- The Law of Opposite: If you’re shooting for second place, your strategy is determined by the leader. A good No. 2 can’t afford to be timid. When you give up focusing on No. 1, you make yourself vulnerable not only to the leader but to the rest of the pack.
- The Law of Division: Over time, a category will divide and become two or more categories.
- The Law of Perspective: Marketing effects take place over an extended period of time.
- The Law of Line Extension: There’s an irresistible pressure to extend the equity of the brand. One day a company is tightly focused on a single product that is highly profitable. The next day the same company is thinly spread over many products and is losing money. When you try to be all things to all people, you inevitably wind up in trouble.
- The Law of Sacrifice: You have to give up something in order to get something. The world of business is populated by big, highly diversified generalists and small, narrowly focused specialists. Typically, the generalist is weak.
- The Law of Attributes: For every attribute, there is an opposite, effective attribute. If you are to succeed, you must have an idea or attribute of your own to focus your efforts around.
- The Law of Candor: When you admit a negative, the prospect will give you a positive. This law only proves the old maxim: Honesty is the best policy.
- The Law of Singularity: In each situation, only one move will produce substantial results. Most often there is only one place where a competitor is vulnerable. And that place should be the focus of the entire invading force. It’s hard to find that single move if you’re hanging around headquarters and not involved in the process.
- The Law of Unpredictability: Unless you write your competitors’ plans, you can’t predict the future. As changes come sweeping through your category, you have to be willing to change and change quickly if you are to survive in the long term.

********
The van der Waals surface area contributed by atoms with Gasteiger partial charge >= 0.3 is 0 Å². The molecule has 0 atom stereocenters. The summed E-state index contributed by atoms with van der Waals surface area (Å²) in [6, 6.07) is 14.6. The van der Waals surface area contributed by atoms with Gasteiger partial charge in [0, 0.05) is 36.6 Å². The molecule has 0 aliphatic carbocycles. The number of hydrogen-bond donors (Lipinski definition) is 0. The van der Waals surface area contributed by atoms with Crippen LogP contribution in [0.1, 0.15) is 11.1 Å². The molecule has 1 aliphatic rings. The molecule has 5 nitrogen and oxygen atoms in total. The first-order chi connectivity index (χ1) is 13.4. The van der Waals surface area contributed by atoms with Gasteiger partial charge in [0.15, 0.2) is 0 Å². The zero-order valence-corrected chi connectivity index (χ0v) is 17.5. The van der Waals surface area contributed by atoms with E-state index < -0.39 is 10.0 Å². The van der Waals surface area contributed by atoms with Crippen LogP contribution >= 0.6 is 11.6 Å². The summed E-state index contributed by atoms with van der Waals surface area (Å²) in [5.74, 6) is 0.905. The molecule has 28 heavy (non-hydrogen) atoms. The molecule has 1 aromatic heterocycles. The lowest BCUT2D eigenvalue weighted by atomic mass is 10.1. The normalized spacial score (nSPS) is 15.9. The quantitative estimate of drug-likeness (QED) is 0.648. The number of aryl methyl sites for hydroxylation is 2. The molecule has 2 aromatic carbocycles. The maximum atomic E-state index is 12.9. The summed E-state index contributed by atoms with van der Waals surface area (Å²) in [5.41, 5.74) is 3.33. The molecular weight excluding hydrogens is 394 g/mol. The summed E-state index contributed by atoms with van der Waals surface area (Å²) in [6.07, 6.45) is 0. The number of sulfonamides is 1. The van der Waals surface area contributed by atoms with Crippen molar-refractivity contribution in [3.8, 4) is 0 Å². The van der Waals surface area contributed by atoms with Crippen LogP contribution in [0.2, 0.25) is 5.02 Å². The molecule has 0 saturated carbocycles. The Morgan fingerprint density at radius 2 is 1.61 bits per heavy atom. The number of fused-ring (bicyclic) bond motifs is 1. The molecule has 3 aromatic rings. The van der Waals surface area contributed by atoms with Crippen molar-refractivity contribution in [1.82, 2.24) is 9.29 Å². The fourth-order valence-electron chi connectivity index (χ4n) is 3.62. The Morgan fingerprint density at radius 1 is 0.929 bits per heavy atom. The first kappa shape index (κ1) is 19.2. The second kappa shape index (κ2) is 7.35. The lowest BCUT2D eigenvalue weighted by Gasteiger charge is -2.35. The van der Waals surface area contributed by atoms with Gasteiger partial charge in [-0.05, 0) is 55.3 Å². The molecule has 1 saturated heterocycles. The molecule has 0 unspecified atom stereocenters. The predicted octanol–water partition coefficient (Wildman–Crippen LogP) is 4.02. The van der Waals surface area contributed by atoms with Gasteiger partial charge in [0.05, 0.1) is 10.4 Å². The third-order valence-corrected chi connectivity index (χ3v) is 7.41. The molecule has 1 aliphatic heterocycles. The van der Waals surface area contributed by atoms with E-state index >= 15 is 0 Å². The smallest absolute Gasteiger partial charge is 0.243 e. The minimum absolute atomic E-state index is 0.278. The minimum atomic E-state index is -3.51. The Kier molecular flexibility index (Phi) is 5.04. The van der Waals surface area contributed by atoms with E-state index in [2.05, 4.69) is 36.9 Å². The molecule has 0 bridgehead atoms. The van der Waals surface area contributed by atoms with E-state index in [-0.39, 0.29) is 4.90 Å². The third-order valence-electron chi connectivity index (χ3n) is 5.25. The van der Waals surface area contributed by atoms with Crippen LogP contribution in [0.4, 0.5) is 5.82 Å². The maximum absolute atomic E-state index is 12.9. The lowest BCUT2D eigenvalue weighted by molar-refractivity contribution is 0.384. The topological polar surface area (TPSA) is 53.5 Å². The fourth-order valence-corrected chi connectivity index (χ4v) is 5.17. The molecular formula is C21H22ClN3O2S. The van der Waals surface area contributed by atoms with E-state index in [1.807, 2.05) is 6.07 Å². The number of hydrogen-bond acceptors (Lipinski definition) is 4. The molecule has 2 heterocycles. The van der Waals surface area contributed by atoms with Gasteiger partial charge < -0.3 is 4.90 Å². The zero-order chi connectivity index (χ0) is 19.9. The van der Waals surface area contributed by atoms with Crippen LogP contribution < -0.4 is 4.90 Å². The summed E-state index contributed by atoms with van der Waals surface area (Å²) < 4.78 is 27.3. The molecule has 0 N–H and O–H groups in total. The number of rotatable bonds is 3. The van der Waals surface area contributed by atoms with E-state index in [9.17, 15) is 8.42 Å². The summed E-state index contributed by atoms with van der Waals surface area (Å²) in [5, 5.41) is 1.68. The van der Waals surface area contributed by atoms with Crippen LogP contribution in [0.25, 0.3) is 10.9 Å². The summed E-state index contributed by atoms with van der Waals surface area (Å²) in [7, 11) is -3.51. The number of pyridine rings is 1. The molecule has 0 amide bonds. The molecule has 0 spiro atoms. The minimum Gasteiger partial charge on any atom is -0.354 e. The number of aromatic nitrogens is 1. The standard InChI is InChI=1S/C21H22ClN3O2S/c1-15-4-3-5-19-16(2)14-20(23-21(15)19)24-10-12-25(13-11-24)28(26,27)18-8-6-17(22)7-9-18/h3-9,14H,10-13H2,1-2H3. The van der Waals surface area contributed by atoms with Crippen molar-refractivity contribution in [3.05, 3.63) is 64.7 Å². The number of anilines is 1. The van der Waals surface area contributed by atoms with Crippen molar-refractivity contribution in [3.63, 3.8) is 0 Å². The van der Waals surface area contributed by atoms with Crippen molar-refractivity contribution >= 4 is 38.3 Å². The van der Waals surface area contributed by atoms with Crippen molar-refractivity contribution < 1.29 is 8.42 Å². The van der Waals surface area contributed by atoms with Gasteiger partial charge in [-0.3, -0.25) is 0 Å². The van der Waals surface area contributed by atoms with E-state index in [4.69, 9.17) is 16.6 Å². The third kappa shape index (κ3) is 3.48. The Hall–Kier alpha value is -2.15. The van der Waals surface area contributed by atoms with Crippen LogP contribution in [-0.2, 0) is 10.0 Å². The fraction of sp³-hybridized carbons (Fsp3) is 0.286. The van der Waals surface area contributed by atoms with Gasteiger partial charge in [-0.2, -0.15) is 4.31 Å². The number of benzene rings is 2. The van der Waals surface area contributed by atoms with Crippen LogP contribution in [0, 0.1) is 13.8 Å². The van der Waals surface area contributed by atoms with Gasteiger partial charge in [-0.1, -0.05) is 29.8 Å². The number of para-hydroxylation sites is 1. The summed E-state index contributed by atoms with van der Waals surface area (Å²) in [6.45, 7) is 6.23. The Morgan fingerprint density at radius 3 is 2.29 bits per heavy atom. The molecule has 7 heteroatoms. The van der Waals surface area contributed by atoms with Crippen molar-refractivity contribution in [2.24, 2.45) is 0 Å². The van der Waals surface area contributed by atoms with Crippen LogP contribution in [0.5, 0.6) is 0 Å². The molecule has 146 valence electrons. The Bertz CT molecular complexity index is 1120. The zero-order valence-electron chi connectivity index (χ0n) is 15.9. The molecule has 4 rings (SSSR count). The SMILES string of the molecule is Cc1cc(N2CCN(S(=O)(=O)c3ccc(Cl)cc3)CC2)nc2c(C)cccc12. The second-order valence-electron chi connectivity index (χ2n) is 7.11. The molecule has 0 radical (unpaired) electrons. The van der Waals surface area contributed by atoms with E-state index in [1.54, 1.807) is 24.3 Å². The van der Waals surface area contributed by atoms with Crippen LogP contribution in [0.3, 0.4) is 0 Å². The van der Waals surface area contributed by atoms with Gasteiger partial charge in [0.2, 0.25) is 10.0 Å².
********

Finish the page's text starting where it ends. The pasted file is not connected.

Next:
- The Law of Success: Success often leads to arrogance, and arrogance to failure. Ego is the enemy of successful marketing. Objectivity is what’s needed.
- The Law of Failure: Failure is to be expected and accepted. Too many companies try to fix things rather than drop things. If a company is going to operate in an ideal way, it will take teamwork and a self-sacrificing leader.
- The Law of Hype: The situation is often the opposite of the way it appears in the press. Real revolutions don’t arrive at high noon with marching bands and coverage on the 6 o’clock news. Real revolutions arrive unannounced in the middle of the night and kind of sneak up on you.
- The Law of Acceleration: Successful programs are not built on fads, they’re built on trends. Forget fads. The best, most profitable thing to ride in marketing is a long-term trend. Fad = Ninja Turtle. Trend = Barbie Doll.
- The Law of Resources: Without adequate funding, an idea won’t get off the ground. You’ll get further with a mediocre idea and a million dollars than a great idea alone. Spend enough; you can’t save your way to success.
Jim Roddy is a Reseller & ISV Business Advisor for Vantiv’s PaymentsEdge Advisory Services. He has been active in the POS channel since 1998, including 11 years as the President of Business Solutions Magazine, six years as a Retail Solutions Providers Association (RSPA) board member, and one term as RSPA Chairman of the Board. Jim is regularly requested to speak at industry conferences and he is the author of the book Hire Like You Just Beat Cancer.